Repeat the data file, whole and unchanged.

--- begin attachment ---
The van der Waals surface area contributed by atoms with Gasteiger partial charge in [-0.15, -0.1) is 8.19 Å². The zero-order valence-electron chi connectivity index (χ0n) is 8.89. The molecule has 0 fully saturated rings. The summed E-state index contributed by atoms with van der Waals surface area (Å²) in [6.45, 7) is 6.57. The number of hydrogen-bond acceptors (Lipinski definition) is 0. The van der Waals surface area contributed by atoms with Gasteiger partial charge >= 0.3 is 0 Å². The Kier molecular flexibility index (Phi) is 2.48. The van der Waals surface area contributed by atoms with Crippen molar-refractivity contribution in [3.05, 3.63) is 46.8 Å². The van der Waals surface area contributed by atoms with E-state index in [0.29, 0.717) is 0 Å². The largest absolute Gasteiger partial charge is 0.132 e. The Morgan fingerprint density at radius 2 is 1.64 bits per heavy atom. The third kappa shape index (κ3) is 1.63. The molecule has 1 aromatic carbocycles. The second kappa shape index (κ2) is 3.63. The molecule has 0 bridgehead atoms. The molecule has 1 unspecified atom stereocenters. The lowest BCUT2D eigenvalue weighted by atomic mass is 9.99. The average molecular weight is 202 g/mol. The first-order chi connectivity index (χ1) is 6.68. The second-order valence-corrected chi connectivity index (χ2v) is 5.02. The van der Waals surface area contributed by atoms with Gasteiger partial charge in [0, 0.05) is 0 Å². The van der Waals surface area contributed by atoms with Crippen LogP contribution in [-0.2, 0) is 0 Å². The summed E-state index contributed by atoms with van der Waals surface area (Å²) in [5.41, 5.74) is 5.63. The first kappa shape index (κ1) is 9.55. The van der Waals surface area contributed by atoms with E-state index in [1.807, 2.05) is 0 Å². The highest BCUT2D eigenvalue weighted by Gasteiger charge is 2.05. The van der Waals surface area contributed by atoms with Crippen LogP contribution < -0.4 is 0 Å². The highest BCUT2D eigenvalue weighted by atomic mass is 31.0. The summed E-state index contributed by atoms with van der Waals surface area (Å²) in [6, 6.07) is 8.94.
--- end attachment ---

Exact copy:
The van der Waals surface area contributed by atoms with Gasteiger partial charge in [-0.15, -0.1) is 8.19 Å². The zero-order valence-electron chi connectivity index (χ0n) is 8.89. The molecule has 0 fully saturated rings. The summed E-state index contributed by atoms with van der Waals surface area (Å²) in [6.45, 7) is 6.57. The number of hydrogen-bond acceptors (Lipinski definition) is 0. The van der Waals surface area contributed by atoms with Gasteiger partial charge >= 0.3 is 0 Å². The Kier molecular flexibility index (Phi) is 2.48. The van der Waals surface area contributed by atoms with Crippen molar-refractivity contribution in [3.05, 3.63) is 46.8 Å². The van der Waals surface area contributed by atoms with E-state index in [0.29, 0.717) is 0 Å². The largest absolute Gasteiger partial charge is 0.132 e. The Morgan fingerprint density at radius 2 is 1.64 bits per heavy atom. The third kappa shape index (κ3) is 1.63. The molecule has 1 aromatic carbocycles. The second kappa shape index (κ2) is 3.63. The molecule has 0 bridgehead atoms. The molecule has 1 unspecified atom stereocenters. The lowest BCUT2D eigenvalue weighted by atomic mass is 9.99. The average molecular weight is 202 g/mol. The first-order chi connectivity index (χ1) is 6.68. The second-order valence-corrected chi connectivity index (χ2v) is 5.02. The van der Waals surface area contributed by atoms with Gasteiger partial charge in [0, 0.05) is 0 Å². The van der Waals surface area contributed by atoms with Crippen LogP contribution in [-0.2, 0) is 0 Å². The summed E-state index contributed by atoms with van der Waals surface area (Å²) in [5.41, 5.74) is 5.63. The first kappa shape index (κ1) is 9.55. The van der Waals surface area contributed by atoms with E-state index in [1.807, 2.05) is 0 Å². The highest BCUT2D eigenvalue weighted by Gasteiger charge is 2.05. The van der Waals surface area contributed by atoms with Crippen LogP contribution < -0.4 is 0 Å². The highest BCUT2D eigenvalue weighted by atomic mass is 31.0. The summed E-state index contributed by atoms with van der Waals surface area (Å²) in [6, 6.07) is 8.94.